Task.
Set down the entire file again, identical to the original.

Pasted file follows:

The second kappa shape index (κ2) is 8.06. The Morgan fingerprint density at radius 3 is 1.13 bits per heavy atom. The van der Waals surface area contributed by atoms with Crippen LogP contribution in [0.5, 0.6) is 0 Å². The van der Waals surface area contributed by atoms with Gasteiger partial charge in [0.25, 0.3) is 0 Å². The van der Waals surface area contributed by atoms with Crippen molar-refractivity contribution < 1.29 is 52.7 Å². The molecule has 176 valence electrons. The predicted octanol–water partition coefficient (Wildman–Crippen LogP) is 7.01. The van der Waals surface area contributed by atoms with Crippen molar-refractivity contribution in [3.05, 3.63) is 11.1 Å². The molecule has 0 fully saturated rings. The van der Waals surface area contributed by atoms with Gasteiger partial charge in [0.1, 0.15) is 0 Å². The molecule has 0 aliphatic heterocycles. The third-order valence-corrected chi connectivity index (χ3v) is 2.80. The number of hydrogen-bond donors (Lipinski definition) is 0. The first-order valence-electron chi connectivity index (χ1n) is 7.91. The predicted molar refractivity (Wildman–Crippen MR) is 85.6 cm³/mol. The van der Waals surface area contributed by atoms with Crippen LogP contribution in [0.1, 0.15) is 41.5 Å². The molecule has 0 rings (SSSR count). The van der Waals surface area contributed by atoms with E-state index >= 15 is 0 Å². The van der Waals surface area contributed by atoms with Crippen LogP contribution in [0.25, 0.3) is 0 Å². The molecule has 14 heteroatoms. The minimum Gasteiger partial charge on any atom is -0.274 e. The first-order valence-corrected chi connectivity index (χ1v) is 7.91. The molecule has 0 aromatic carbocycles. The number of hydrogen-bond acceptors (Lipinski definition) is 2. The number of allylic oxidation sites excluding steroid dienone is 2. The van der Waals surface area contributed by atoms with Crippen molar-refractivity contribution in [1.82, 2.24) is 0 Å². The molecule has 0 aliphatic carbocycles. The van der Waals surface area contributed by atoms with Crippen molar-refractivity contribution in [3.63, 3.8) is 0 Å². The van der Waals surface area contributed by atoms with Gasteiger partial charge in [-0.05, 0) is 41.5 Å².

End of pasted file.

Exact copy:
The second kappa shape index (κ2) is 8.06. The Morgan fingerprint density at radius 3 is 1.13 bits per heavy atom. The van der Waals surface area contributed by atoms with Crippen LogP contribution in [0.5, 0.6) is 0 Å². The van der Waals surface area contributed by atoms with Gasteiger partial charge in [0.25, 0.3) is 0 Å². The van der Waals surface area contributed by atoms with Crippen molar-refractivity contribution < 1.29 is 52.7 Å². The molecule has 176 valence electrons. The predicted octanol–water partition coefficient (Wildman–Crippen LogP) is 7.01. The van der Waals surface area contributed by atoms with Crippen molar-refractivity contribution in [3.05, 3.63) is 11.1 Å². The molecule has 0 fully saturated rings. The van der Waals surface area contributed by atoms with Gasteiger partial charge in [0.1, 0.15) is 0 Å². The molecule has 0 aliphatic heterocycles. The third-order valence-corrected chi connectivity index (χ3v) is 2.80. The number of hydrogen-bond donors (Lipinski definition) is 0. The first-order valence-electron chi connectivity index (χ1n) is 7.91. The predicted molar refractivity (Wildman–Crippen MR) is 85.6 cm³/mol. The van der Waals surface area contributed by atoms with Crippen LogP contribution in [0.1, 0.15) is 41.5 Å². The molecule has 0 rings (SSSR count). The van der Waals surface area contributed by atoms with E-state index >= 15 is 0 Å². The van der Waals surface area contributed by atoms with Crippen LogP contribution in [0.25, 0.3) is 0 Å². The molecule has 14 heteroatoms. The minimum Gasteiger partial charge on any atom is -0.274 e. The first-order valence-corrected chi connectivity index (χ1v) is 7.91. The molecule has 0 aromatic carbocycles. The number of hydrogen-bond acceptors (Lipinski definition) is 2. The number of allylic oxidation sites excluding steroid dienone is 2. The van der Waals surface area contributed by atoms with Crippen molar-refractivity contribution in [1.82, 2.24) is 0 Å². The molecule has 0 aliphatic carbocycles. The van der Waals surface area contributed by atoms with Crippen molar-refractivity contribution in [3.63, 3.8) is 0 Å². The van der Waals surface area contributed by atoms with Gasteiger partial charge in [-0.05, 0) is 41.5 Å².